zondag 12 september 2010
Extraordinary rendition (PBS Frontline)
“They pushed me down onto the floor of the van. There was blood everywhere, on my hands, my knees,” Egyptian cleric Abu Omar tells FRONTLINE/World reporter Stephen Grey about being snatched off the street by the CIA. “As we drove along, I started to choke. … It felt like I was dying. Then I disappeared from history.”
“Somebody came, removed the hood, removed the cuffs and left me in the shackles,” Bisher al-Rawi, a longtime British resident, says of his arrival at an infamous secret CIA “black site” in Afghanistan. “And that was the ‘Dark Prison.’… It was a very, very cold place. … You had some sort of odd voices, not music, playing on speakers. … You had people coming to check you were alive—not OK, but alive. … [For] the duration of the dark prison I had shackles on. I just took it as it came.”
These are among the voices of CIA “ghost prisoners” speaking for the first time on U.S. television as part of FRONTLINE/World’s Extraordinary Rendition, an international investigation by the award-winning journalist Stephen Grey of the United States government’s controversial, extralegal detention and interrogation program, airing Tuesday, Nov. 6, 2007, at 9 p.m. ET on PBS (check local listings). Grey, the former head of investigations at The Sunday Times of London and the author of the acclaimed book Ghost Plane: The True Story of the CIA Rendition and Torture Program (St. Martin’s, 2006), was one of the first journalists to uncover the secrets of the CIA rendition program. In recent weeks, President Bush has publicly defended CIA interrogation methods as legal, despite charges from within his own administration that CIA treatment of “ghost prisoners” was “abhorrent.”
Initially, as Grey and others discovered, key terror suspects were transferred by the CIA to countries like Egypt and Jordan, where many believe the United States was “outsourcing torture” to foreign intelligence services. The Bush administration claims it insisted that the countries who accepted the CIA’s rendered prisoners would not use torture. “You can say we asked them not to do it,” says Tyler Drumheller, the former head of CIA operations in Europe, about these assurances the prisoners would not be tortured. “But when you turn someone over to another country you can’t say to them, ‘This is how we expect you to treat them.’ … If you know that this is how this country has treated people in the past, you have to be honest that that is going to be a part of it.”
As the rendition program grew, and the White House drew up controversial legal authorization for secret detention and “enhanced interrogation techniques,” such as water boarding, the CIA began maintaining its own “black sites” for “high-value” terror suspects. One of these black sites, it was revealed this summer, was in Poland. Another was near an air strip in eastern Romania where the CIA began to interrogate prisoners themselves. “There wasn’t a bed, just a mattress and blanket and a bucket to urinate and defecate in,” says Mohammed Bashmillah, who was tracked down by Grey in Yemen a year after his release by the CIA without charge. “We were chained by our legs for a period of about a month after our arrival. When they called us for interrogation, they bound us by the hands and legs, and covered our heads.”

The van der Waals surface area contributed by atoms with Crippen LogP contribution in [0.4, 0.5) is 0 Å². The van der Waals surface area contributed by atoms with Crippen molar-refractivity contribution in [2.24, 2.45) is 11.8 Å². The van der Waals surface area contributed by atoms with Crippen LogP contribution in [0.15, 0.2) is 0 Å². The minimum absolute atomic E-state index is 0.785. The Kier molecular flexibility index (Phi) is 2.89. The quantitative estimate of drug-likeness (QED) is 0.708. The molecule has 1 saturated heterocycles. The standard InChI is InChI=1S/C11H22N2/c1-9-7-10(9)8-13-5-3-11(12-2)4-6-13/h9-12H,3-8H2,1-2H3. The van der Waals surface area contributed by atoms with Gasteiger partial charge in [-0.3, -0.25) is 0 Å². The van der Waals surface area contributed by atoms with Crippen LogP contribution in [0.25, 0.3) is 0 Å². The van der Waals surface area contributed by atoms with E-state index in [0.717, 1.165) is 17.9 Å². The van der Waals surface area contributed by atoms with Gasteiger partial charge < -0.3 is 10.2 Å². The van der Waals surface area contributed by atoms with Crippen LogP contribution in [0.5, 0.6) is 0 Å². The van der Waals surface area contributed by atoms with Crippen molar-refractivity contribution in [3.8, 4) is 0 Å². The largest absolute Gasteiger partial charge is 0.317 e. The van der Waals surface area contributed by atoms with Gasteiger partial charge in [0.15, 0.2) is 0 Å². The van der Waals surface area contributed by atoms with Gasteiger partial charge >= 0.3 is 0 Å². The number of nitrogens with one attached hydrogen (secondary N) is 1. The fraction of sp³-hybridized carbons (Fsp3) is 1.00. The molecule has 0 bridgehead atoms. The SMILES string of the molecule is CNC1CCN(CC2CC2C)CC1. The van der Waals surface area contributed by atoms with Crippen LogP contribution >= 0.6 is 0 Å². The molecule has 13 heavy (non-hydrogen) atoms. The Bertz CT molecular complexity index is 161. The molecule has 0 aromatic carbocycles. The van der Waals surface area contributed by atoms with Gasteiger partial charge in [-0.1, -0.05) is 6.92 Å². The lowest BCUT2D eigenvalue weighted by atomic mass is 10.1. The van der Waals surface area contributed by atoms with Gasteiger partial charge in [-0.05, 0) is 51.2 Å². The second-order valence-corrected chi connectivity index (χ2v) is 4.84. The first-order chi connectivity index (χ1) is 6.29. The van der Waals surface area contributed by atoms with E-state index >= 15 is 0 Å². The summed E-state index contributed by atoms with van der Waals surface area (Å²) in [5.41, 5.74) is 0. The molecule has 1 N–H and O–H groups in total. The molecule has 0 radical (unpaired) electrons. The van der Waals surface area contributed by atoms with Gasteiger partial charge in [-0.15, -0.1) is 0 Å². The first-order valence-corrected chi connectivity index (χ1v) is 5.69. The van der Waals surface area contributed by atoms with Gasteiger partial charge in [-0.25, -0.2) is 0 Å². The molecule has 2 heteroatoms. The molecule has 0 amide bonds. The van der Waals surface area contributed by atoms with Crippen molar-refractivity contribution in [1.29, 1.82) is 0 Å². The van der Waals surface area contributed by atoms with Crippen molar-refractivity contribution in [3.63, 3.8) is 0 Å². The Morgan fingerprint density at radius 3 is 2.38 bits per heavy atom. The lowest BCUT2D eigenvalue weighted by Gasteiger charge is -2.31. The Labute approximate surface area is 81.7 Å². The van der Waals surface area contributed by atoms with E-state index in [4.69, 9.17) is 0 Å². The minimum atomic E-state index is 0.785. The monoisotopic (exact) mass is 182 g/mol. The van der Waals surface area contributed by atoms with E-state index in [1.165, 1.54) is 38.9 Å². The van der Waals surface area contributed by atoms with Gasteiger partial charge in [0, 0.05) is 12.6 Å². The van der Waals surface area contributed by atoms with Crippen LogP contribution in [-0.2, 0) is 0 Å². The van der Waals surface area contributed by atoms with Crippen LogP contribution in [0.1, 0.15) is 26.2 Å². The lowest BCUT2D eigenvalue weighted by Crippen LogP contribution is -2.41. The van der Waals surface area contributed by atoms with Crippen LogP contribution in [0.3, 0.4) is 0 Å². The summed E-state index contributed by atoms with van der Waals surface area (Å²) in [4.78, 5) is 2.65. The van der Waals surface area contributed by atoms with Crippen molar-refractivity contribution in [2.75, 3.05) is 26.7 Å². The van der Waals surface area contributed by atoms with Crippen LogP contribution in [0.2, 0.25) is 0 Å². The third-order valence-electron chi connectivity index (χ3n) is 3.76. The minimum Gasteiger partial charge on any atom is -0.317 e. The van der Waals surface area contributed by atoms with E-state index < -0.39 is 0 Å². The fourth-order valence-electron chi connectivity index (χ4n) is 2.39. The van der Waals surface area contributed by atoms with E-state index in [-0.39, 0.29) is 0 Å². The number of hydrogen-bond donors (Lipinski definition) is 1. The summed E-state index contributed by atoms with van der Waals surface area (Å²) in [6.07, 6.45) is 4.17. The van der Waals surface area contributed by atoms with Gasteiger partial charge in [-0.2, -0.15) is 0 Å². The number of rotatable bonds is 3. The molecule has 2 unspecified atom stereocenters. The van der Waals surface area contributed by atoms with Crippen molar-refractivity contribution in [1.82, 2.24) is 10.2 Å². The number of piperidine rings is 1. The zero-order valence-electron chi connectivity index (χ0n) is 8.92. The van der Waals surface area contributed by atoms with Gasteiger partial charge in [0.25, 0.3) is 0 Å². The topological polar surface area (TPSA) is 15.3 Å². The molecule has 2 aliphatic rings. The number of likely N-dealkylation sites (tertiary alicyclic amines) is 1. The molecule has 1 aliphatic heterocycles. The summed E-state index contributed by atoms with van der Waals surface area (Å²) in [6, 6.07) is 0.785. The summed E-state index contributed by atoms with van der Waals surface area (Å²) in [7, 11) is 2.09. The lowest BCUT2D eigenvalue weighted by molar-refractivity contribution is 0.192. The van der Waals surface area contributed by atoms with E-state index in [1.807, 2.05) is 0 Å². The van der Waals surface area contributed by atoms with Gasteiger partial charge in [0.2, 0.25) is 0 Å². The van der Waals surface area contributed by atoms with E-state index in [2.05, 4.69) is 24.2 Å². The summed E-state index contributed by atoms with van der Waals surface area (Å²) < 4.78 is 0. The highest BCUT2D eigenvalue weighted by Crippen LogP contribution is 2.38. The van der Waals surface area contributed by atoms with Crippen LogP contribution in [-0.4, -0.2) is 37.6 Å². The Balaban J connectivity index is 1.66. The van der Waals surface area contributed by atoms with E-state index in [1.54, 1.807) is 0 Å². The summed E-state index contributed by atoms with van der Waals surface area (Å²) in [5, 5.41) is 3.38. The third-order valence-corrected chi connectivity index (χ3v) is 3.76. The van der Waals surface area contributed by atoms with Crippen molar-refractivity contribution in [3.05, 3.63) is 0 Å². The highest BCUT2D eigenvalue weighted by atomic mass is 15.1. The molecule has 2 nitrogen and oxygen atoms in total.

In September 2006, after a number of public disclosures and a key Supreme Court decision, President Bush was finally forced to acknowledge the existence of the secret rendition program. He announced the emptying of the CIA’s black sites and the transfer of high-value detainees to Guantanamo Bay, where they would face military tribunals. But Grey and others have shown that dozens of known detainees, including so-called high-value prisoners, remain unaccounted for.
Then in early 2007 Grey discovered more secret flights—this time in the Horn of Africa on planes chartered by the Kenyan government. Fatma Chande, the wife of a suspected member of Al Qaeda, tells Grey she was picked up by the Kenyans, she believes, on behalf of the Americans. “The police tried to force me to admit my husband was a member of Al Qaeda. I told them he was just a businessman. They kept banging on the table. They threatened to strangle me if I didn’t tell them the truth.”
The CIA says this wasn’t a U.S. operation, but Jack Cloonan, a veteran FBI officer with deep experience on terror cases before and after 9/11, told Grey: “It’s called plausible deniability. The agency and the bureau are not going to admit that they were witting of this at all, … but they probably were the power brokers behind the scenes pushing this forward. … This new era of going onto the African continent and outsourcing [interrogation], I think, is frankly new.”
Now, as the fate of many rendered men remains uncertain at Guantanamo Bay, and many others remain unaccounted for, President Bush has reportedly signed a new executive order. Its secret contents, many believe, have reauthorized the CIA to once again render terror suspects to black sites where “enhanced” interrogation techniques are applied.
“The program is back on,” Stephen Grey says. “The people in the CIA are pretty reluctant about it, but they’ve got their orders, and until America finds a way of actually bringing people to trial in a courtroom, people in the CIA have got very little alternative to holding them in these black sites secretly or rendering them to allies who will do their bidding.”